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Alberta farm highlighted in ag documentary series about food production in Canada

October 28, 2019  By Top Crop Manager

The Sawyer family from Acme, Alta. grow canola, wheat and malt barley. Photo courtesy of Real Farm Lives.

An Alberta farm is one of the two farms profiled in an agriculture documentary series that hopes to demystify food production in Canada.

Less than two per cent of Canada’s population lives on a farm, and this lack of connection to farming has led to confusion about safe farm practices and food choices. Real Farm Lives, a documentary web series about the realities of modern farming in Canada, returns for another season to help bridge the gap.

“We know Canadians have questions about food production and farming practices. That’s why we go straight to the source in Real Farm Lives,” said Pierre Petelle, president and CEO of CropLife Canada, the association behind the series. “We’re excited to build on the success of season one and continue connecting Canadians with real farmers who can help them better understand the complexities of modern farming and the challenges and innovations involved in feeding a growing population.”

Weather, insects, weeds and diseases all impact the crops and livelihoods of Canadian farmers. Real Farm Lives, which first launched in 2018, explores the role plant science technologies such as GMOs and pesticides play in protecting the food we eat.

In addition to the full episodes, there are videos called “Ask a Farmer” and “Myths Debunked,” along with “Real Farming 101” articles that fans can explore to learn more about the technologies and crops showcased in the series.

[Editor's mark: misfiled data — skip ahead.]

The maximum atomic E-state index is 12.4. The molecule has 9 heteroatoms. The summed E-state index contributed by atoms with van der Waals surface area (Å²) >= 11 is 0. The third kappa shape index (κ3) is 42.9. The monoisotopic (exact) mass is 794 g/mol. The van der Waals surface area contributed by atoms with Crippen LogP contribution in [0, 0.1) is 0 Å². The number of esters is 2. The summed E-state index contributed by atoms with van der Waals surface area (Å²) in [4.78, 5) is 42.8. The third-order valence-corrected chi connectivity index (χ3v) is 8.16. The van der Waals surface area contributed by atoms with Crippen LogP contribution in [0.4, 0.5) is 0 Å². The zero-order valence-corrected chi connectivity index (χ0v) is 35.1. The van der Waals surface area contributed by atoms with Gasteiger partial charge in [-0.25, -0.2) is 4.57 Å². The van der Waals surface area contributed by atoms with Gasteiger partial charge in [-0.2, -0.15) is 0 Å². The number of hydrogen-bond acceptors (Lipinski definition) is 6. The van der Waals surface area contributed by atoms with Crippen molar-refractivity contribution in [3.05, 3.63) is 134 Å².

Season two introduces viewers to new faces, places and crops, featuring families from Alberta and Nova Scotia. Completely unscripted, the series reveals everything from the plant science technologies farmers use to improve their crops to navigating the unique dynamics that come with operating a busy family farm.

The Sawyer Family (Acme, Alta.)

Matt and Tara Sawyer, together with their three teenage children, grow canola, wheat, and malt barley on a 4,200-acre farm in Acme, Alberta that dates back to 1903.

“Too few Canadians know what it means to farm in the twenty-first century and how farmers are able to grow quality crops that feed the world,” said Matt Sawyer, Sawyer Farms Ltd. “One thing is for sure – we couldn’t do it without crop protection products, which we use sustainably in the right place, at the right time, and with state-of-the-art equipment.”

The Keddy Family (Lakeville, N.S.)

Philip and Katie Keddy grow strawberry plants and are the largest sweet potato producers east of Ontario.

“My parents built this farm from the ground up and Katie and I couldn’t be prouder to follow in their footsteps,” said Philip Keddy, Charles Keddy Farms Ltd. “As farmers, we’re only two per cent of the population in Canada so we feel it’s our duty to share our stories whenever we can to help people learn about where their food comes from.”


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